From my understanding, many worlds interpretation views the actual world (universe) has many branch points. For example, coin flipping may cause two outcomes, but I will experience only on outcome or the other. Which outcome of universe will I go to?
MWI is a minority position amongst interpretations in QM; famously Deutsch is an exponent.
It gives the wave function of a QM ontological weight; with branching occurring at measurement, where typically, in the Copengagen-type interpretations, collapse occurs; I think Everrets original motivation was to remove this 'discontinuity'.
But this can't be quite right; for if no collapse occurs, then the wave simply evolves in time; and branching ought to be synonymous with the wave itself; this renders the notion of branching problematic - after all when one does a measurement, a specific eigenvalue and state is selected from the spectrum of all such that evolve; this suggests that branching is part of the story told to popularise MWI, a kind of myth like Newtons apple.
If then there is no branching, then there are no new worlds for your coin to fall into or choose between.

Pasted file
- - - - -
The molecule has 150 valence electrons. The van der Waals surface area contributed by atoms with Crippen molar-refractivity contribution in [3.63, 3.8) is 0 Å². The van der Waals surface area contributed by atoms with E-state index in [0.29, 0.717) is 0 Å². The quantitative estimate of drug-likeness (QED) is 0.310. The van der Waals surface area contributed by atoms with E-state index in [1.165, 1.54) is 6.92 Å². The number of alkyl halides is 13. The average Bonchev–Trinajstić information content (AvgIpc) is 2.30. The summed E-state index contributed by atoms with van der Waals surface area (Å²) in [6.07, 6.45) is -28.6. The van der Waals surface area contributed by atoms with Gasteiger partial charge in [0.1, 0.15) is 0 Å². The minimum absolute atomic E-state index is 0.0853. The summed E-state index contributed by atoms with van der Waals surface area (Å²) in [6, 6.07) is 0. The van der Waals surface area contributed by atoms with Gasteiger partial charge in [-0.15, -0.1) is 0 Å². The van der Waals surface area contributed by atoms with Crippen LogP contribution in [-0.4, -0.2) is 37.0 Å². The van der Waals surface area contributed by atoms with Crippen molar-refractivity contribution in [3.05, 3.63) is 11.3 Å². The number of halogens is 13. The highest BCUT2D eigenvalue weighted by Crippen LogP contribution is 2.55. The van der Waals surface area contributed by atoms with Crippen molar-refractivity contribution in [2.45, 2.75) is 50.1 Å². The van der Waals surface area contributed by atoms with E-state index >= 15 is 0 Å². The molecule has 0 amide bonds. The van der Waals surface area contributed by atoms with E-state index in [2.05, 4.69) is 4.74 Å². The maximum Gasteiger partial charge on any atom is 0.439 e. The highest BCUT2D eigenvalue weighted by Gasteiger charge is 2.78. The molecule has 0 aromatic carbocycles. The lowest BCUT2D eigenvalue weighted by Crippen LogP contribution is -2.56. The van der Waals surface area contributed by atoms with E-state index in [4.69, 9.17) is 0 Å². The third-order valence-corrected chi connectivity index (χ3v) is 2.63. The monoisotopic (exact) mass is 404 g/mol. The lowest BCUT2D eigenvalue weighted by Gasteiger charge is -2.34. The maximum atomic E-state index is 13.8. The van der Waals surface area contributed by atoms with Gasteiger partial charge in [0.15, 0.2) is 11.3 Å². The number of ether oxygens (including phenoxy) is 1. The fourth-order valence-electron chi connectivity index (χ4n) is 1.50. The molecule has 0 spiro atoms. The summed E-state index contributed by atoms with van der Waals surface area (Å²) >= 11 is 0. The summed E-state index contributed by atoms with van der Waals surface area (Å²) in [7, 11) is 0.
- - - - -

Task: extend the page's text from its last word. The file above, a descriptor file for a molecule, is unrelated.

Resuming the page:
There is just one world, but quite what what this means is the problematic here, where potentialities are given actual weight, and are rendered visible in the small.
In the Many Worlds Interpretation, you go to both worlds after a branching point. That's why its called a "branch," because the present universe splits into two or more viable outcomes. In one world the coin lands heads up and in the other it lands tails up, but in each you are there to see it if you were there to flip it.
Note that this assumes simple binary, "either/or" branches. In reality there would be uncountably many branching points, most with a handful of possible outcomes each.